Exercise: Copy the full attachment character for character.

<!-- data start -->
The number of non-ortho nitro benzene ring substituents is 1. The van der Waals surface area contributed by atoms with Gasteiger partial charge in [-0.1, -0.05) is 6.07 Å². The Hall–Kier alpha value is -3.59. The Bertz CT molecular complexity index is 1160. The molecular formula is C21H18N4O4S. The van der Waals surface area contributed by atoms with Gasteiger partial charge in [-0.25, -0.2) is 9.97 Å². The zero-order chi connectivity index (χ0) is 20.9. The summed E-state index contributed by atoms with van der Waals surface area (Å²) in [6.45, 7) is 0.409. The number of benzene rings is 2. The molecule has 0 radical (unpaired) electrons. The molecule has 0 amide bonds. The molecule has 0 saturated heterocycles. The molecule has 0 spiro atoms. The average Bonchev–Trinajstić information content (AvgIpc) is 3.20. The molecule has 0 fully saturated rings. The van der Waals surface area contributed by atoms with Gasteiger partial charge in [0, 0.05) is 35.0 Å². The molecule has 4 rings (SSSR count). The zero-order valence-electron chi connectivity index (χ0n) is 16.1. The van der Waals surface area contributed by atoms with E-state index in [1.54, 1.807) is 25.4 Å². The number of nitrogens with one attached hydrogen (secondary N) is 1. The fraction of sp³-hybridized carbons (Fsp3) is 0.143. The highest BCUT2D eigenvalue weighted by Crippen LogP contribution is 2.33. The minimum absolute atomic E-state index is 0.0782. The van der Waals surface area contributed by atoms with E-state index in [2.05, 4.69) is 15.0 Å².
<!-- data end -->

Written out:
The number of non-ortho nitro benzene ring substituents is 1. The van der Waals surface area contributed by atoms with Gasteiger partial charge in [-0.1, -0.05) is 6.07 Å². The Hall–Kier alpha value is -3.59. The Bertz CT molecular complexity index is 1160. The molecular formula is C21H18N4O4S. The van der Waals surface area contributed by atoms with Gasteiger partial charge in [-0.25, -0.2) is 9.97 Å². The zero-order chi connectivity index (χ0) is 20.9. The summed E-state index contributed by atoms with van der Waals surface area (Å²) in [6.45, 7) is 0.409. The number of benzene rings is 2. The molecule has 0 radical (unpaired) electrons. The molecule has 0 amide bonds. The molecule has 0 saturated heterocycles. The molecule has 0 spiro atoms. The average Bonchev–Trinajstić information content (AvgIpc) is 3.20. The molecule has 0 fully saturated rings. The van der Waals surface area contributed by atoms with Gasteiger partial charge in [0, 0.05) is 35.0 Å². The molecule has 4 rings (SSSR count). The zero-order valence-electron chi connectivity index (χ0n) is 16.1. The van der Waals surface area contributed by atoms with E-state index in [1.54, 1.807) is 25.4 Å². The number of nitrogens with one attached hydrogen (secondary N) is 1. The fraction of sp³-hybridized carbons (Fsp3) is 0.143. The highest BCUT2D eigenvalue weighted by Crippen LogP contribution is 2.33. The minimum absolute atomic E-state index is 0.0782. The van der Waals surface area contributed by atoms with E-state index in [2.05, 4.69) is 15.0 Å².